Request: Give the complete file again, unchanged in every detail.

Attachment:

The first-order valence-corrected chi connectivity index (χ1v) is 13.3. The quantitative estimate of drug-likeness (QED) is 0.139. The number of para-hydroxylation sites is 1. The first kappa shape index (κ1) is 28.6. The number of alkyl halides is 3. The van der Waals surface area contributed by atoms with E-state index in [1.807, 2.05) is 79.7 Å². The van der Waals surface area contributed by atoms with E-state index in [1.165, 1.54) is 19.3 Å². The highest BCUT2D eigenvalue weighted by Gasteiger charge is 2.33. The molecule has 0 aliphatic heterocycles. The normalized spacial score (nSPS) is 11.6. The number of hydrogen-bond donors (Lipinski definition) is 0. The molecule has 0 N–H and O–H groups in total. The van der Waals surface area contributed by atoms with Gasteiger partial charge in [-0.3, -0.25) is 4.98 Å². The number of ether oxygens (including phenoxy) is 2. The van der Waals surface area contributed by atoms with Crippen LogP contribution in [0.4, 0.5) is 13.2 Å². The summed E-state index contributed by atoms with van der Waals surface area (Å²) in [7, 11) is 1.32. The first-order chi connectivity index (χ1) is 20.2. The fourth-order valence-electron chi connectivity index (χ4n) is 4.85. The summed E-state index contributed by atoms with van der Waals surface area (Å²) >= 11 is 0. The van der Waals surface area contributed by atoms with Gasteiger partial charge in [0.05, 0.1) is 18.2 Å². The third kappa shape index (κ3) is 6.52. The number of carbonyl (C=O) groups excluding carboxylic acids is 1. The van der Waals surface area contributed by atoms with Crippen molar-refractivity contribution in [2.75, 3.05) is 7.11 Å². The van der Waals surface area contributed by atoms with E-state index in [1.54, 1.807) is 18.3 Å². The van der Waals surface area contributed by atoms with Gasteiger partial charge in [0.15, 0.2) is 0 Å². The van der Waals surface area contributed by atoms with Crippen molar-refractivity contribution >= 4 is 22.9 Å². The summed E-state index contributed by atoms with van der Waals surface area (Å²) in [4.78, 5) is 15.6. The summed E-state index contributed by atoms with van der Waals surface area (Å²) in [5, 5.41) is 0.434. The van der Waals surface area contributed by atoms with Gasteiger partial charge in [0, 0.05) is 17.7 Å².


The first-order valence-corrected chi connectivity index (χ1v) is 13.3. The quantitative estimate of drug-likeness (QED) is 0.139. The number of para-hydroxylation sites is 1. The first kappa shape index (κ1) is 28.6. The number of alkyl halides is 3. The van der Waals surface area contributed by atoms with E-state index in [1.807, 2.05) is 79.7 Å². The van der Waals surface area contributed by atoms with E-state index in [1.165, 1.54) is 19.3 Å². The highest BCUT2D eigenvalue weighted by Gasteiger charge is 2.33. The molecule has 0 aliphatic heterocycles. The normalized spacial score (nSPS) is 11.6. The number of hydrogen-bond donors (Lipinski definition) is 0. The molecule has 0 N–H and O–H groups in total. The van der Waals surface area contributed by atoms with Gasteiger partial charge in [-0.3, -0.25) is 4.98 Å². The number of ether oxygens (including phenoxy) is 2. The van der Waals surface area contributed by atoms with Crippen LogP contribution in [0.4, 0.5) is 13.2 Å². The summed E-state index contributed by atoms with van der Waals surface area (Å²) in [7, 11) is 1.32. The first-order chi connectivity index (χ1) is 20.2. The fourth-order valence-electron chi connectivity index (χ4n) is 4.85. The summed E-state index contributed by atoms with van der Waals surface area (Å²) >= 11 is 0. The van der Waals surface area contributed by atoms with Gasteiger partial charge in [0.05, 0.1) is 18.2 Å². The third kappa shape index (κ3) is 6.52. The number of carbonyl (C=O) groups excluding carboxylic acids is 1. The van der Waals surface area contributed by atoms with Crippen molar-refractivity contribution in [2.75, 3.05) is 7.11 Å². The van der Waals surface area contributed by atoms with E-state index in [1.54, 1.807) is 18.3 Å². The van der Waals surface area contributed by atoms with Gasteiger partial charge in [0.15, 0.2) is 0 Å². The van der Waals surface area contributed by atoms with Crippen molar-refractivity contribution >= 4 is 22.9 Å². The summed E-state index contributed by atoms with van der Waals surface area (Å²) in [4.78, 5) is 15.6. The summed E-state index contributed by atoms with van der Waals surface area (Å²) in [5, 5.41) is 0.434. The van der Waals surface area contributed by atoms with Gasteiger partial charge in [0, 0.05) is 17.7 Å².